Saturday, 11 February 2017

Upton Warren

I was in the UK for family reasons earlier in the week. However I managed to find time for a morning's birding at Upton Warren nature reserve.

It was a cold and misty day which is quite typical of early February in the UK but quite a shock to the system for someone who spends most of his year in West Africa.

This reserve has two main water bodies:  Moors Pool which is deep water and The Flashes which are shallow. There is also a boating lake between and some adjacent woodland.

I spent most of my time at Moors Pool. I had no time left for The Flashes.

tufted duck

Ducks were to be expected. The most numerous one was northern shoveller closely followed by tufted duck. Two common teal and a gadwell were also present. I have seen all of these species in both Saudi Arabia and Oman and both shoveller and teal in Mauritania. It seems strange to observe them in a quite different climate.

Other smaller water fowl were European coot and common moorhen.

common shelduck

There were larger water fowl there too. Three common shelduck, five greylag goose and several Canada goose were seen. Though the greylag goose disappeared early presumable to feed in local fields.

Canada goose

The largest birds of all were two mute swan.

mute swan

The most numerous bird of all was northern lapwing. I suspect the flock was over 150 birds. I last time saw this species was in Riyadh!

some of the northern lapwing

I have seen many species of lapwing but this one is still the favourite.

a few lapwing

The waders were a seemingly odd combination. The oddest to me was a single oystercatcher but I am told there are regular at this inland site during migration.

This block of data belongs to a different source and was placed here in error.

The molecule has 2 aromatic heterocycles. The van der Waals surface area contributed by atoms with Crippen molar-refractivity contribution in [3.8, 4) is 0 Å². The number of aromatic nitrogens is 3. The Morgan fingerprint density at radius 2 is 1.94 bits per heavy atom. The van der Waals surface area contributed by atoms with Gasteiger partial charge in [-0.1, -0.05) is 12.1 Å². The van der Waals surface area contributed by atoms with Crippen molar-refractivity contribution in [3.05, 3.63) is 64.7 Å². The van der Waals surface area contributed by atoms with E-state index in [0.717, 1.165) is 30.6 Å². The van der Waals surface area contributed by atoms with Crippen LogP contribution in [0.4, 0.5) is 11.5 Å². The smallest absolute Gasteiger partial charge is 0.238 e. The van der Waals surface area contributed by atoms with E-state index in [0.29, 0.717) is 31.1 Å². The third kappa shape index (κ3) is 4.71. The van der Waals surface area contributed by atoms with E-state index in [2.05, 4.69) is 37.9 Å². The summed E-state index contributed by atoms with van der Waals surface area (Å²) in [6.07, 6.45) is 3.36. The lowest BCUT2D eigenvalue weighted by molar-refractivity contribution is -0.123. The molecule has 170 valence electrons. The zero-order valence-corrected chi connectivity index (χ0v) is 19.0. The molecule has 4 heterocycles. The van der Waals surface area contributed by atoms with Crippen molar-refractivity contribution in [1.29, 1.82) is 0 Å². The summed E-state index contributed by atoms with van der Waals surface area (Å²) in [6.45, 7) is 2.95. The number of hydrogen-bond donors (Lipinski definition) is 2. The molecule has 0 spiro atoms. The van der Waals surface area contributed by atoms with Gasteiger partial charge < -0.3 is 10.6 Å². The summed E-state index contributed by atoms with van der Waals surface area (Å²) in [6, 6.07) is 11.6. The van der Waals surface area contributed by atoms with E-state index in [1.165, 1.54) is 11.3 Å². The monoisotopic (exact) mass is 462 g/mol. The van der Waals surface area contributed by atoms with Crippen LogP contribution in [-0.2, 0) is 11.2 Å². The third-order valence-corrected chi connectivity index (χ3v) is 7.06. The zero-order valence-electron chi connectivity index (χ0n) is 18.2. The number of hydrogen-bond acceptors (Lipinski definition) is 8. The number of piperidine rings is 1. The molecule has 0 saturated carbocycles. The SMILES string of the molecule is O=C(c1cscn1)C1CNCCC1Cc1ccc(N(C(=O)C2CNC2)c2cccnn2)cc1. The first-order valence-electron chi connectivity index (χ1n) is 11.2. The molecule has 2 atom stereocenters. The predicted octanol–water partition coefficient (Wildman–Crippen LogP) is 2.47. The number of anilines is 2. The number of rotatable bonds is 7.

Twelve curlew were the second "wader" species. I am told these may be fairly local birds. Birds which breed in the Welsh moorlands are apparently just as likely as more distant migrants.

a sleeping curlew

The third wader was common snipe.There were at least eight on site while I was there.

common snipe

There were over 50 black-headed gull and five herring gull at the lake.

black-headed gull

A single little egret patiently stayed in place all the time I was there.

little egret

A grey heron looked more relaxed than those seen in the Middle East and North Africa probably because it isn't shot at in the UK.

grey heron

Great cormorant were seen at both the Moors Pool and the large boating lake. Indeed though the boating lake isn't in the reserve it proved to be the only location that I saw great crested grebe.

great crested grebe

Birders don't normally go to the reserve for woodland birds but the leafless trees and bushes made sightings easier and very attractive to people like me who rarely visit the UK.

European robin

Passerines seen included plenty of blackbird, as well as great tit, European robin, long-tailed tit, wren, bullfinch and dunnock. Wood pigeon were everywhere.


A redwing in a near-by field was the last addition to my day list.


In total I saw 33 species in the session. It was pleasant change from Sahel birding.

Friday, 10 February 2017

Return to Amzela

Mohamed Vall returned from his research away and that meant transport was available for us both to venture some birding outside the city of Nouakchott. The nearest place south with natural trees and some grassland is Amzela which is 70 kilometres away.

It was there that we went last Sunday.

There was some distinct sign of passage. A barn swallow and two house martin were refuelling with food all morning while we were there.

However, a bigger indication of more mainstream passage was the presence of a rufous bush-robin.

Rufous bush robin on ground

I didn't see any rufous bush robin in autumn so it is possible they take a different route in the two seasons. I need more information to tell.

Rufous bush robin up tree

A woodchat shrike was also present. it is likely this is a passage rather than a wintering bird but not certain. They winter not much further south for sure.

distant woodchat shrike

Not to be outdone, there was also a local desert grey shrike in the area.

desert grey shrike

I was a little surprised to see some many red-billed quelea at Amzela. There presence shows how unusual Amzela is.

red-billed quelea with African silverbill 1

red-billed quelea with African silverbill 2

Flocks of red-billed quelea, African silverbill and Sudanese golden sparrow were present. They mostly mixed too.

Vieillot's barbet (left) 1

While the focus on the above photograph is on the Vieillot's barbet you can see blurred images of all three of those flocking species represented in the four birds.